|Studies: On the aim of painting|
On the aim of painting.
[Francesco Pacheco's (1564 - 1654) "El arte de la pintura" was published at Seville in 1649. The translation given here was taken from: "Italy and Spain 1600-1750" by R. Enggass, and J. Brown, Prentice Hall, Inc. 1970. ]
When dealing with the aim of painting (as we have proposed to do), it is necessary to borrow a distinction used by the doctors of the Church, which serves to clarify our purpose. They distinguish between the aim of the work and the aim of the worker. Following this doctrine, I would like to distinguish between the aim of the painting and the aim of the painter. The aim of the painter, in his capacity as an artisan, will be by means of his art to earn a living, acheve fame or renown, to afford pleasure or service to another or to work for his own enjoyment. The end of painting (in general) will be, by means of imitation, to represent a given subject with all the power and propriety possible. Some people call this the soul of painting, because it makes it seem alieve, so that the beauty and variety of colours and other embellishments become of secondary importance. Hence Aristotle said that, of two paintings, one inaccurate but displaying beauriful colour and the other true to life but simply drawn, the former will be inferior and the latter superior, because the former contains the incidental and the latter incorporates the fundamental and substantial, which consists of reproducing perfectly, by means of good drawing, that which one wishes to imitate.
But considering the aim of the painter as a Christian artisan (which is our present task), he may have two goals or ends: one primary, the other secondary. The latter, and less important, will be to exercise his art for gain or renown or for other reasons (as I have said above), but controlled by factors of time, place and circumstance, so that on one may accuse him of abusing this art or of working against the highest good. The principal goal will be to acheive a state of grace through the study and practice of this profession; because the Christian, born to achieve high things, is not content to restrict his activities to lower things, attending only to human rewards and eartly comfort. Rather, raising his eyes heavenward, he dedicates himself to a greater and more excellent goal that is found in things eternal. And this is why St Paul often cautioned the serfs and all other men that, when ministering unto others, they should remember that they did so chiefly for the sake of God, saying: " Servants, be obedient to them that are your masters in the flesh, not with eyeservice, as men pleasers; but as servants of Christ, knowing that whatsoever good any man doeth, the same shall he receive of the Lord [Ephesians, vi, 5-8]." And elsewhere: "Whatsoever yd do, do it heartily, as to the lord, and not unto men; knowing that of the Lord ye shall receive the reward of the inheritance [Collosians, iii, 23-4]."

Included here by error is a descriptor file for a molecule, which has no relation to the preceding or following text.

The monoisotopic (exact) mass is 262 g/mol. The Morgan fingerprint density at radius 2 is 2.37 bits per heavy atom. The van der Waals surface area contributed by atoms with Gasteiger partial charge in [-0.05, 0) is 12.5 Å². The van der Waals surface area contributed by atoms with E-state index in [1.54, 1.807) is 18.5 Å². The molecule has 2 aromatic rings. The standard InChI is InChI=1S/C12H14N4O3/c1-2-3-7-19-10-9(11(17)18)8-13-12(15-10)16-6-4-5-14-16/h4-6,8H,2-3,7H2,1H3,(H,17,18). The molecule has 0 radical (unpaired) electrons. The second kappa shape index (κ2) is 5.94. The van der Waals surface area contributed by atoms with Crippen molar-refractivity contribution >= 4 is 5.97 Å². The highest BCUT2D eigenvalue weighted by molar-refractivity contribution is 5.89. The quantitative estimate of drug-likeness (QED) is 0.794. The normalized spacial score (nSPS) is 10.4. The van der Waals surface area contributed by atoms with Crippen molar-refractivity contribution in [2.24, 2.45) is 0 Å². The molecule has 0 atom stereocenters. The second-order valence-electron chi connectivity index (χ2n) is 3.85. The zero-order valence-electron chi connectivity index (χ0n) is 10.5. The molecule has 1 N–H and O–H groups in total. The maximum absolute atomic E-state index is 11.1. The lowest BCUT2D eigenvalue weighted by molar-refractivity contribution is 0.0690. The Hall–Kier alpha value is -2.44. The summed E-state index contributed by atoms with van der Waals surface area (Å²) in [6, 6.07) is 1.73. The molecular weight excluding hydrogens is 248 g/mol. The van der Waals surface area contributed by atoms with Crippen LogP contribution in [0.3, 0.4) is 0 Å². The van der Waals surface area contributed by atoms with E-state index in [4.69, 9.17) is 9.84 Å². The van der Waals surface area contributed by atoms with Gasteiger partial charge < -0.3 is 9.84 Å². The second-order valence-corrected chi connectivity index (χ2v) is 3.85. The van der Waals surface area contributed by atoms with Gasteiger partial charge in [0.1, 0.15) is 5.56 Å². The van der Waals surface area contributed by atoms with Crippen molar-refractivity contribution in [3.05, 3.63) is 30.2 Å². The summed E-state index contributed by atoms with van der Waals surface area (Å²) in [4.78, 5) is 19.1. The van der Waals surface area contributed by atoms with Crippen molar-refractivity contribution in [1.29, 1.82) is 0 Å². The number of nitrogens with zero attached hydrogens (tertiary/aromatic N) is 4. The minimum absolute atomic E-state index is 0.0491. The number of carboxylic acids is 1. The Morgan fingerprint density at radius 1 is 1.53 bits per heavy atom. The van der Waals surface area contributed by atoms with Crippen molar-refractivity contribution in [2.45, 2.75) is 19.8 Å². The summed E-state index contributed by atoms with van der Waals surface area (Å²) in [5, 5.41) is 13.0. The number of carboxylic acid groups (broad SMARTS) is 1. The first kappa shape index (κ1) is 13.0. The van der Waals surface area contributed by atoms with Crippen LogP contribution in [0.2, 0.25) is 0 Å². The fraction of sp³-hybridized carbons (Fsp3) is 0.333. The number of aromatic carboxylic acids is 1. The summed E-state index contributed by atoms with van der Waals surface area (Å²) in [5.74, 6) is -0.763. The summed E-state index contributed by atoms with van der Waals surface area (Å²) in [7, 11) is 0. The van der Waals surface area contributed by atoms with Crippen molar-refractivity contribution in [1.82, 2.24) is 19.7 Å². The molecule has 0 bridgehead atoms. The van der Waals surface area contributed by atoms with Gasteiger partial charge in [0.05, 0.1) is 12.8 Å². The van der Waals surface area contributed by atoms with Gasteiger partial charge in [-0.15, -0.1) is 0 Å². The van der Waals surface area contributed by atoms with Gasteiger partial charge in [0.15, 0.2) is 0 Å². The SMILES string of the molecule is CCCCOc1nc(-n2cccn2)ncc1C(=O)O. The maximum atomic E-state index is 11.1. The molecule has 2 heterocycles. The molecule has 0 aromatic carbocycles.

And if the aim of painting (speaking of it now as an art), is, as we have said, to approximate what it intends to imitate, let us now add that when it is practised as a Christian work, it acquires another more noble form and by this means advances to the highes order of virtue. This privilege is born of the gratness of God's law, me means of which all actions (which otherwise would be considered vile), committed with thoughrfulness and directed to the final goal, become grater and are adorned with the rewards of virtue. But do not think that art is destroyed or denied by this; rather it is elevated and ennobled and receives new perfection. Thus, speaking of our problem, we can say that paining, which before had imitation as its sole aim, now, as an act of virtue, takes on new and rich trappings; and, in addition ot imitation, elevates itself to a supreme end - the contemplation of eternal glory. And as it keeps men from vice, so does ti lead them to the true devotion of God our Lord.
Thus we see that Christian images are directed not only towards God, but also towards ourselves and our fellow man. For there is no doubt that all virtuous works may serve simultaneously the golry of God, our own education and the edification of our fellow man. And the more these three elements are present, the more will the work be esteemed, for in these elements exists the totality of Christian perfection.
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